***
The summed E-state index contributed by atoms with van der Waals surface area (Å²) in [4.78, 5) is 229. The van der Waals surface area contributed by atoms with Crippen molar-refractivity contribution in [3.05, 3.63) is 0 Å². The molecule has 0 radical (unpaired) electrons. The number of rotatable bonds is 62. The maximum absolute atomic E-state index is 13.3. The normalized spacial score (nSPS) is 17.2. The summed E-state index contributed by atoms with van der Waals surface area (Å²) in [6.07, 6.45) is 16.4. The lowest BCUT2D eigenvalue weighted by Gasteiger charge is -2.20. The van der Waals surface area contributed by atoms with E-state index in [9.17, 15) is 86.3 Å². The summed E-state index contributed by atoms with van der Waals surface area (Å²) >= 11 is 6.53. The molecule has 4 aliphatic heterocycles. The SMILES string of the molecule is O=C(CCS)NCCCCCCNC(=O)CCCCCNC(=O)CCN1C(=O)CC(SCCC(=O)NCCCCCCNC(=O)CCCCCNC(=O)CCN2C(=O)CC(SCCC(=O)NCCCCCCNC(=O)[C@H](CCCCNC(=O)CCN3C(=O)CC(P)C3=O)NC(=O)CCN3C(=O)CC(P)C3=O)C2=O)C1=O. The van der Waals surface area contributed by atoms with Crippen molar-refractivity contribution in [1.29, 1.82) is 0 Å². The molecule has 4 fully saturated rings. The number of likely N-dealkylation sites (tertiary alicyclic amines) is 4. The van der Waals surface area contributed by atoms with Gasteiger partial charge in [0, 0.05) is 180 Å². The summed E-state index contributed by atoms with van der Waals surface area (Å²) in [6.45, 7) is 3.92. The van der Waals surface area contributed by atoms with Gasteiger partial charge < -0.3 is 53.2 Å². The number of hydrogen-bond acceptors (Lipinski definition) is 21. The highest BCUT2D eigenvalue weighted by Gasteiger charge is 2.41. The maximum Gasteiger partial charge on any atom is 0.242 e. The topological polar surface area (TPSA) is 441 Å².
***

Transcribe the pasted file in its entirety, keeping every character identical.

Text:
The summed E-state index contributed by atoms with van der Waals surface area (Å²) in [4.78, 5) is 229. The van der Waals surface area contributed by atoms with Crippen molar-refractivity contribution in [3.05, 3.63) is 0 Å². The molecule has 0 radical (unpaired) electrons. The number of rotatable bonds is 62. The maximum absolute atomic E-state index is 13.3. The normalized spacial score (nSPS) is 17.2. The summed E-state index contributed by atoms with van der Waals surface area (Å²) in [6.07, 6.45) is 16.4. The lowest BCUT2D eigenvalue weighted by Gasteiger charge is -2.20. The van der Waals surface area contributed by atoms with E-state index in [9.17, 15) is 86.3 Å². The summed E-state index contributed by atoms with van der Waals surface area (Å²) >= 11 is 6.53. The molecule has 4 aliphatic heterocycles. The SMILES string of the molecule is O=C(CCS)NCCCCCCNC(=O)CCCCCNC(=O)CCN1C(=O)CC(SCCC(=O)NCCCCCCNC(=O)CCCCCNC(=O)CCN2C(=O)CC(SCCC(=O)NCCCCCCNC(=O)[C@H](CCCCNC(=O)CCN3C(=O)CC(P)C3=O)NC(=O)CCN3C(=O)CC(P)C3=O)C2=O)C1=O. The van der Waals surface area contributed by atoms with Crippen molar-refractivity contribution in [1.29, 1.82) is 0 Å². The molecule has 4 fully saturated rings. The number of likely N-dealkylation sites (tertiary alicyclic amines) is 4. The van der Waals surface area contributed by atoms with Gasteiger partial charge in [0, 0.05) is 180 Å². The summed E-state index contributed by atoms with van der Waals surface area (Å²) in [6.45, 7) is 3.92. The van der Waals surface area contributed by atoms with Gasteiger partial charge < -0.3 is 53.2 Å². The number of hydrogen-bond acceptors (Lipinski definition) is 21. The highest BCUT2D eigenvalue weighted by Gasteiger charge is 2.41. The maximum Gasteiger partial charge on any atom is 0.242 e. The topological polar surface area (TPSA) is 441 Å².